Business Interests Splitting Over Honduras Coup?


7-28-09, 4:54 pm

A group of apparel makers with business interests in Honduras, in a July 27th letter to Secretary of State Hillary Clinton, endorsed the administration's call for restoration of democracy and basic civil rights and liberties in that country. The letter's signatories included officials from Nike, The Gap, The Adidas Group and Knights Apparel, according to the letter posted at Nike's website.

The letter indicated that the four multinational corporations 'do not and will not support or endorse the position of any party in this internal dispute.' It further described the crisis in Honduras as one based on 'serious disagreements' that 'exist between the elected President, Congress and the Supreme Court' of that country.

Resolution of those disagreements should come through 'peaceful, democratic dialogue,' the letter asserted plainly, 'rather than through military action.'

The major apparel makers also endorsed the actions and statements of 'the President of the United States, the governments of countries throughout the Americas, the Organization of American States, the UN General Assembly and the European Union in calling for the restoration of democracy in Honduras.'

Violence and the restrictions on civil liberties, emerging since the coup, pose a serious concern, the letter continued. 'We urge for an immediate resolution to the crisis and that civil liberties, including freedom of the press, freedom of speech, freedom of movement, freedom of assembly, and freedom of association be fully respected.'

On July 1st, the coup authorities adopted and emergency order restricting freedom of movement, assembly, speech and media access to events in Honduras. Human rights groups have also revealed that social movement leaders have been attacked, arbitrarily arrested and even killed by pro-coup forces.

While the letter from the four major corporations refused to offer advice as to the next steps by international institutions or the US government to help bring the coup to an end, the letter did express continued hope that mediation talks could help resolve the crisis swiftly.

In a statement on its website, the Canadian-based workers' rights group Maquila Solidarity Network (MSN), welcomed the statement, but chastised other multinational corporations with similar interests for supporting the coup.

'Until now, businesses and business associations – including those in the textile and apparel industries, which account for the majority of Honduras' exports – have publicly supported the coup, lobbied against trade sanctions or remained silent and carried on business as usual under the military-imposed regime,' said Lynda Yanz, executive director of MSN.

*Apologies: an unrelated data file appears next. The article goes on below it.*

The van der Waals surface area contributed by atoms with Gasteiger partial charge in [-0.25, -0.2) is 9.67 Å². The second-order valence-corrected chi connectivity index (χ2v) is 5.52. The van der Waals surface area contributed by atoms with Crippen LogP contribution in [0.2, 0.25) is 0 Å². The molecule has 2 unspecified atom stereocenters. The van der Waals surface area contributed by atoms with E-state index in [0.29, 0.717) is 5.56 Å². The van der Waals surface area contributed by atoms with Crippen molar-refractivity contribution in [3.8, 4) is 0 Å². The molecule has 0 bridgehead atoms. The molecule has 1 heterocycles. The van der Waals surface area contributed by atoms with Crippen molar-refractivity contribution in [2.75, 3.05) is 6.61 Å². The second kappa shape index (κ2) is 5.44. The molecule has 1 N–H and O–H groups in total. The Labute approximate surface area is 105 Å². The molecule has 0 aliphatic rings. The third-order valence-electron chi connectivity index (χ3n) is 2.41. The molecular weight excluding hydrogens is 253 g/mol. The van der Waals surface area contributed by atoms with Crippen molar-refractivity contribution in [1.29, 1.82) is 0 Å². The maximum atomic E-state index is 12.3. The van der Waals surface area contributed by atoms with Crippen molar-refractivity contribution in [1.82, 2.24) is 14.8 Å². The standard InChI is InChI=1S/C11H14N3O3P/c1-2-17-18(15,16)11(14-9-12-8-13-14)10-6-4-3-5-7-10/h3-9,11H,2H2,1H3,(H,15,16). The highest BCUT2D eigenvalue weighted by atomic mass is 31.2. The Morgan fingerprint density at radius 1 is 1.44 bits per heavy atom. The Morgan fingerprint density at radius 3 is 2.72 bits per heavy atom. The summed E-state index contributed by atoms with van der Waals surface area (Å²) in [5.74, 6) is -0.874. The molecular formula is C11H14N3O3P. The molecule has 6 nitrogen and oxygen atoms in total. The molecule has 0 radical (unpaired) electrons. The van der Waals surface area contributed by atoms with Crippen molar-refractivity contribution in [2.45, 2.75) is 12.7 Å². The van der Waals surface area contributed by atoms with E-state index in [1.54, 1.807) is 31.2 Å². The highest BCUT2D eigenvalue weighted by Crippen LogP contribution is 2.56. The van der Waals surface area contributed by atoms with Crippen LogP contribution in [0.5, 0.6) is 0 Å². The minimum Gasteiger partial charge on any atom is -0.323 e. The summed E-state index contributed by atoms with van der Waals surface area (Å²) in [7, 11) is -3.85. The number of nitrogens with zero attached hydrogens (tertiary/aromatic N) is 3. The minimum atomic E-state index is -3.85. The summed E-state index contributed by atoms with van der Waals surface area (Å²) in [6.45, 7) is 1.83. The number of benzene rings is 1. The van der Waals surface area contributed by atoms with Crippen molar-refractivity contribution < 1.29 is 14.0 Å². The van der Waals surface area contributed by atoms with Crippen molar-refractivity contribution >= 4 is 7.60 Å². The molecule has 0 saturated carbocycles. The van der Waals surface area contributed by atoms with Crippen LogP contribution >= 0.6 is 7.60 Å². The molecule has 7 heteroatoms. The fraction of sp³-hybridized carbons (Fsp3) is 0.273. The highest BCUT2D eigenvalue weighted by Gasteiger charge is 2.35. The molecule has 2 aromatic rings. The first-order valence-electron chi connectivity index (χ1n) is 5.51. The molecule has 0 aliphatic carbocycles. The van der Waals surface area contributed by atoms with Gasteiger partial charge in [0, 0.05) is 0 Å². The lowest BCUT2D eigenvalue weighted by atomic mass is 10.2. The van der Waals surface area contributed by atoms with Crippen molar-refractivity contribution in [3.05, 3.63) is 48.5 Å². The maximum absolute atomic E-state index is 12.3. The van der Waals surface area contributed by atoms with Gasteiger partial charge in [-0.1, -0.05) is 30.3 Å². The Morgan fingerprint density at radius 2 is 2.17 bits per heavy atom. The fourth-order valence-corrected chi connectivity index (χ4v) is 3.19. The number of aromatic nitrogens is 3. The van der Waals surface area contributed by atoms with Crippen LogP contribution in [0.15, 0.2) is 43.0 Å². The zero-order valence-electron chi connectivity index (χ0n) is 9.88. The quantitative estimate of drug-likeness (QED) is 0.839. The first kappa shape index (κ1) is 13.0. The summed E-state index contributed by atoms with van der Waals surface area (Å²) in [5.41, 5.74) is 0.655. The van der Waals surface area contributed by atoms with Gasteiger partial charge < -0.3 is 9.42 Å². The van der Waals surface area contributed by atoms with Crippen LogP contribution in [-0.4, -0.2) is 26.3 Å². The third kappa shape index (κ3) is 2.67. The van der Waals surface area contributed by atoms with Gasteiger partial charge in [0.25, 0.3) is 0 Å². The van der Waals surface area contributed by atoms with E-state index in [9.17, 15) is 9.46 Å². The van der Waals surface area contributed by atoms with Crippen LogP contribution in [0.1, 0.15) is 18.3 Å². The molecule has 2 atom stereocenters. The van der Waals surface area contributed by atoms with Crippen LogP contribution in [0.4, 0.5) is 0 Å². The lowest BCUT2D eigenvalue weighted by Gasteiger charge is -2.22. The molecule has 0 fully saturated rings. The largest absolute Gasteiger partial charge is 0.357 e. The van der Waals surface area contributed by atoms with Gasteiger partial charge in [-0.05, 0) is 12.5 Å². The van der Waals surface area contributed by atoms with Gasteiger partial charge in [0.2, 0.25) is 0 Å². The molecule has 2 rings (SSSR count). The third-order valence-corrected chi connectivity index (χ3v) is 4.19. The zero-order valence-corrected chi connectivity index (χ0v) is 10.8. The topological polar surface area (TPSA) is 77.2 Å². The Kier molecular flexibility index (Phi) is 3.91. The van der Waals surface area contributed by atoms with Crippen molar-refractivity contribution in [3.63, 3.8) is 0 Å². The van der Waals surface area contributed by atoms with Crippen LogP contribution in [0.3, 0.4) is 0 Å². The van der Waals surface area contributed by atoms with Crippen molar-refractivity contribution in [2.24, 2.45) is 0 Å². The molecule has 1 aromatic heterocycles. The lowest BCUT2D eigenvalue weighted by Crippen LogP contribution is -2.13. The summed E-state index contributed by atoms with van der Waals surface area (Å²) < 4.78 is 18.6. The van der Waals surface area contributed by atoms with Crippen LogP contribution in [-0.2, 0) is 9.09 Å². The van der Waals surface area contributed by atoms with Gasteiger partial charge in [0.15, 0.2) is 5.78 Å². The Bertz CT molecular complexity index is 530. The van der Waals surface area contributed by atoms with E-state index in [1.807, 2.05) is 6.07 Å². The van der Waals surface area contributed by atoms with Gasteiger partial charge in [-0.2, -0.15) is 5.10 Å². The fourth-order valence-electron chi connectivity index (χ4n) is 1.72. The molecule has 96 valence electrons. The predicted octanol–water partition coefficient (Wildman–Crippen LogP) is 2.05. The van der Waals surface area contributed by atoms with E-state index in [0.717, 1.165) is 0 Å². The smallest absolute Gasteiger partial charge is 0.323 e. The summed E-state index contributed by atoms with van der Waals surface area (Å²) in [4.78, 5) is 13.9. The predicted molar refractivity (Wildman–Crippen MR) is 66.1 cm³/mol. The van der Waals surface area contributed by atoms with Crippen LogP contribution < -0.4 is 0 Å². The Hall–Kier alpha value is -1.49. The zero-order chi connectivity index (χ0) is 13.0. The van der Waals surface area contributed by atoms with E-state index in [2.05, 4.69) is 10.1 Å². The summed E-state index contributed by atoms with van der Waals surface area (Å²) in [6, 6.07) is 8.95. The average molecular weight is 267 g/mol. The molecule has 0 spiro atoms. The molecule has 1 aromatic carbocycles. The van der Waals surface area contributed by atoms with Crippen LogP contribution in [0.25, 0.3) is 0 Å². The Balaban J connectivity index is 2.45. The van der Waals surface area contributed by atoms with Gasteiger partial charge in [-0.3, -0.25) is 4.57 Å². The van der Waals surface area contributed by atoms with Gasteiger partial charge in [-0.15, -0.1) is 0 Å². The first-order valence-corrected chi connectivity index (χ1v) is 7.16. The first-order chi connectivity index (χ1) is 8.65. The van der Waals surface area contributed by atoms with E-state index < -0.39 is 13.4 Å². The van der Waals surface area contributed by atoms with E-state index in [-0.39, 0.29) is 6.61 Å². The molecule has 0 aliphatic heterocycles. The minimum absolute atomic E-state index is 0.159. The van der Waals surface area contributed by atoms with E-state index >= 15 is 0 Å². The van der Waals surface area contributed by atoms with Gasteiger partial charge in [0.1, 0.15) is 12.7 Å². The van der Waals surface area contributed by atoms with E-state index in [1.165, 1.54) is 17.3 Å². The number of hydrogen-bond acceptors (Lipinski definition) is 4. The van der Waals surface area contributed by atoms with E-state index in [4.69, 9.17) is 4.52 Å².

She added, 'Unless companies doing business in Honduras speak out in favor of democracy, we can only assume that they agree with the position of the business associations to which they belong that have either supported the coup or called for business as usual.'

The July 27th letter from four leading garment makers countered a July 11th letter to President Obama supporting the military coup signed by the American Apparel and Footwear Association, the Emergency Committee for American Trade, the National Council of Textile Organizations, the National Retail Federation, the Retail Industry Leaders Association, the Association of Importers of Textiles and Apparel and the US Chamber of Commerce.

The pro-coup letter from leading corporate associations was denounced in a statement earlier this month by the International Textile, Garment and Leather Workers’ Federation. That union's General Secretary Neil Kearney accused the pro-coup garment-making corporations of overlooking 'democracy, civil liberties and the rule of law' in the hopes that the coup regime might scale back the minimum wage raise instituted by President Zelaya just six months ago.

Human rights groups, which have increasingly supported once-conservative President Zelaya recently, also accuse coup supporters of instituting the military action against the constitutional government of Honduras because Zelaya favored serious investigations into war crimes committed during the country's civil war. Some believe those investigations would have uncovered ties between top pro-coup leaders and war crimes.